Stroke is a major neurological disorder characterized by an increase in the Glu (glutamate) concentration resulting in excitotoxicity and eventually cellular damage and death in the brain. HIF-1 (hypoxia-inducible factor-1), a transcription factor, plays an important protective role in promoting cellular adaptation to hypoxic conditions. It is known that HIF-1α, the regulatable subunit of HIF-1, is expressed by astrocytes under severe ischaemia. However, the effect of HIF-1 on astrocytes following Glu toxicity during ischaemia has not been well studied. We investigated the role of HIF-1 in protecting ischaemic astrocytes against Glu toxicity. Immunostaining with GFAP (glial fibrillary acidic protein) confirmed the morphological modification of astrocytes in the presence of 1 mM Glu under normoxia. Interestingly, when the astrocytes were exposed to severe hypoxia (0.1% O2), the altered cell morphology was ameliorated with up-regulation of HIF-1α. To ascertain HIF-1's protective role, effects of two HIF-1α inhibitors, YC-1 [3-(50-hydroxymethyl-20-furyl)-1-benzylindazole] and 2Me2 (2-methoxyoestradiol), were tested. Both the inhibitors decreased the recovery in astrocyte morphology and increased cell death. Given that ischaemia increases ROS (reactive oxygen species), we examined the role of GSH (reduced glutathione) in the mechanism for this protection. GSH was increased under hypoxia, and this correlated with an increase in HIF-1α stabilization in the astrocytes. Furthermore, inhibition of GSH with BSO (l-butathione sulfoximine) decreased HIF-1α expression, suggesting its role in the stabilization of HIF-1α. Overall, our results indicate that the expression of HIF-1α under hypoxia has a protective effect on astrocytes in maintaining cell morphology and viability in response to Glu toxicity.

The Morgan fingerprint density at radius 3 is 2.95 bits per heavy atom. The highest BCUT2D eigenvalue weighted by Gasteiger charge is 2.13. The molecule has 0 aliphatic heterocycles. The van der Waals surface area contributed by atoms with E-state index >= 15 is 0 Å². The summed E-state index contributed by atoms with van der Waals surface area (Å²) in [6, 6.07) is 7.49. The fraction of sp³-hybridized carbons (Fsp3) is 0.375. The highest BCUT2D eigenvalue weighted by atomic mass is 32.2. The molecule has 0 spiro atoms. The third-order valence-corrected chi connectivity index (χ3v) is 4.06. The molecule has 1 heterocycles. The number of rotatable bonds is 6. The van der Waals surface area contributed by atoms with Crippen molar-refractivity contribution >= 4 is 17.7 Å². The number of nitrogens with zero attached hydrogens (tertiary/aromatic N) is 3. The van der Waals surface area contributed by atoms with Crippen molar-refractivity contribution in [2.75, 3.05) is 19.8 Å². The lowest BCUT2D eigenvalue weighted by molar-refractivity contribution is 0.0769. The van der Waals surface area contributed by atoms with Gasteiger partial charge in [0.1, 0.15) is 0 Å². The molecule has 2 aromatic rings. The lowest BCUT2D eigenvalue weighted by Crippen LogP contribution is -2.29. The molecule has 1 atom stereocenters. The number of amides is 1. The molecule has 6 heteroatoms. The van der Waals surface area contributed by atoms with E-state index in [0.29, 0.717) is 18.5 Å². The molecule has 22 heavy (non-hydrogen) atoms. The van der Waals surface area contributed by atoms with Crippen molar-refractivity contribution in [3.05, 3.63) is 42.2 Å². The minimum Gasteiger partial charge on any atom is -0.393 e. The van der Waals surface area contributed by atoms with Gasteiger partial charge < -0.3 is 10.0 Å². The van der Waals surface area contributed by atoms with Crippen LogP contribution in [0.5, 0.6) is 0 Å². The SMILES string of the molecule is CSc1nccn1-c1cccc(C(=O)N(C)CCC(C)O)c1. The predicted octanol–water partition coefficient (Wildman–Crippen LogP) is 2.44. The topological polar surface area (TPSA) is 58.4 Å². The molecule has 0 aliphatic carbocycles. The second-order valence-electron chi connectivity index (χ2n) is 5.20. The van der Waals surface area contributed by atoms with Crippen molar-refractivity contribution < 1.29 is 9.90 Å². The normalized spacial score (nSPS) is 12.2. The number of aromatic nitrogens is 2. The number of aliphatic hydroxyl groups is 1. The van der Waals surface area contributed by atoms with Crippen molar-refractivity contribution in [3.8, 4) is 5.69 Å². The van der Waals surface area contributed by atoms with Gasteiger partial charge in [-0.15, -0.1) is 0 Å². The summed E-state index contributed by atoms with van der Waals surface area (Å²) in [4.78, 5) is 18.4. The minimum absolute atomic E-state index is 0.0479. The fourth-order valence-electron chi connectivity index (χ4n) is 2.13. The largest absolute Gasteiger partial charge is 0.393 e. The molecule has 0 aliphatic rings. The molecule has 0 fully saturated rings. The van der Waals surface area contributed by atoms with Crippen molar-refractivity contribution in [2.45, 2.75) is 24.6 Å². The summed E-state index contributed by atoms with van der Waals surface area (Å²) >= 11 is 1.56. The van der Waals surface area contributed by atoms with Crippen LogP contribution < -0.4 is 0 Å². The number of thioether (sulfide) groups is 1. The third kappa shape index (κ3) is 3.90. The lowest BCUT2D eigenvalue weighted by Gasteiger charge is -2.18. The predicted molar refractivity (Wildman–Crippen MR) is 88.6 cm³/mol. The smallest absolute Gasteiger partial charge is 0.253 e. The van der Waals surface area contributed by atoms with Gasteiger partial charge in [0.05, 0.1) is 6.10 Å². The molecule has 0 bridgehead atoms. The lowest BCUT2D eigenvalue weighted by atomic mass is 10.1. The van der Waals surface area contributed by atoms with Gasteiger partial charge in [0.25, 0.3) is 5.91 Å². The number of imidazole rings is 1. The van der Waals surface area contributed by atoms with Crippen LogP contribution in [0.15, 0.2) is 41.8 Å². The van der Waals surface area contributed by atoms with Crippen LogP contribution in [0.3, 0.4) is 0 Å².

Badawi, Yomna, Prabhu Ramamoorthy, and Honglian Shi. 2012. “Hypoxia-Inducible Factor 1 Protects Hypoxic Astrocytes against Glutamate Toxicity.” ASN NEURO 4 (4). http://dx.doi.org/10.1042/AN20120006. http://www.ncbi.nlm.nih.gov/pmc/articles/PMC3363983